When to Index
Go Up to Working with Indexes
An index on a column can mean the difference between an immediate response to a query and a long wait, as the length of time it takes to search the whole table is directly proportional to the number of rows in the table. So why not index every column? The main drawbacks are that indexes consume additional disk space, and inserting, deleting, and updating data takes longer on indexed columns than on non-indexed columns. The reason is that the index must be updated each time the data in the indexed column changes, and each time a row is added to or deleted from the table.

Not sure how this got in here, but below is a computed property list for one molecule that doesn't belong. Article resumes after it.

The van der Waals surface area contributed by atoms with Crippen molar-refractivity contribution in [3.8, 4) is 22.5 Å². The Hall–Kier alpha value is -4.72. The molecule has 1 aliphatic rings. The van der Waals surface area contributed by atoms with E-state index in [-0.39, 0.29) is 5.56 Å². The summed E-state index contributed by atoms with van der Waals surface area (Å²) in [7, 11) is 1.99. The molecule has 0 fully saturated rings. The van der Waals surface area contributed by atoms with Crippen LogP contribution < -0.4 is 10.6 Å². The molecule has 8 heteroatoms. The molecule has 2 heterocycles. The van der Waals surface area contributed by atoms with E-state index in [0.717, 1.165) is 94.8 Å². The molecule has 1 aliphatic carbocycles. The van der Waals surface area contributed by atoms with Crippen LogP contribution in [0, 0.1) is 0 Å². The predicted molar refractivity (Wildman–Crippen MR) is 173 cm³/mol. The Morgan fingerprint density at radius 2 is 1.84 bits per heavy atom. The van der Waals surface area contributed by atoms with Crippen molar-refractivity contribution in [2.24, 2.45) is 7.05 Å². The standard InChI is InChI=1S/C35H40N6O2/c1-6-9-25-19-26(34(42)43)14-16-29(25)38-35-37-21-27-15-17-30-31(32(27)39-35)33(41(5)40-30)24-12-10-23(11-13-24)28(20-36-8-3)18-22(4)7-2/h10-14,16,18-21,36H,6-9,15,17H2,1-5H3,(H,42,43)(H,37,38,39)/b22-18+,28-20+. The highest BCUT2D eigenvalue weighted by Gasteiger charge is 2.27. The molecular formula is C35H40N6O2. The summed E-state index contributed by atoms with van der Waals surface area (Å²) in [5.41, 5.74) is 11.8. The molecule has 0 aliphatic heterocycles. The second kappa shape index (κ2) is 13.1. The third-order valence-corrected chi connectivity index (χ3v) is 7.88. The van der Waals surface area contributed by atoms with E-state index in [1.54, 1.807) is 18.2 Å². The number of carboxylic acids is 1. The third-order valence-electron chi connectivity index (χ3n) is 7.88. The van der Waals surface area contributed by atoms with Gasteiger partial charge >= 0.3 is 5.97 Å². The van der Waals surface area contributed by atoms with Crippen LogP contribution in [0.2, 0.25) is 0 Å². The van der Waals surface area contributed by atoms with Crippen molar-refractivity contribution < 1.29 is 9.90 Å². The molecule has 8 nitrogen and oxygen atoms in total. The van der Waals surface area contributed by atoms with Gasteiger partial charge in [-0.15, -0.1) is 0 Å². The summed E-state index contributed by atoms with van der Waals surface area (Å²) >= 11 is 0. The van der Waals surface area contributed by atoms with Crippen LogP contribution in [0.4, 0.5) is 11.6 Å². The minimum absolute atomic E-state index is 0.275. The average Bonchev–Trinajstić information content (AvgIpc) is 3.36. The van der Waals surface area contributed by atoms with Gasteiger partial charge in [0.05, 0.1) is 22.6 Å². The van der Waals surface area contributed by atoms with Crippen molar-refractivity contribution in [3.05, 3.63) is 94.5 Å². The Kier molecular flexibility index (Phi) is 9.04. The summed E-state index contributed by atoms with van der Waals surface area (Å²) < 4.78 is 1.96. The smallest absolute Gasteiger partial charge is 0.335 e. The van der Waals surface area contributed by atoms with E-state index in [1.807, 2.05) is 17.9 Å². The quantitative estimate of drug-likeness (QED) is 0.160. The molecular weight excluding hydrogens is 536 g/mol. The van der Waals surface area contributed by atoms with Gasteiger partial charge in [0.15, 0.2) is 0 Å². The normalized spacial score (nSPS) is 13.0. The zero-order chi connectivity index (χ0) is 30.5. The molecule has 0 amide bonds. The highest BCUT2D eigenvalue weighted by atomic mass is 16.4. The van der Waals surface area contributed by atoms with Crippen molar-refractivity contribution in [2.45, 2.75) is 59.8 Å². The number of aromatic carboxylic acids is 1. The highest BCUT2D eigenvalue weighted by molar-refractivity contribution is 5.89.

Nevertheless, the overhead of indexes is usually outweighed by the boost in performance for data retrieval queries. You should create an index on a column when:
- Search conditions frequently reference the column.
- Join conditions frequently reference the column.
ORDER BYstatements frequently use the column to sort data.
You do not need to create an index for:
- Columns that are seldom referenced in search conditions.
- Frequently updated non-key columns.
- Columns that have a small number of possible values.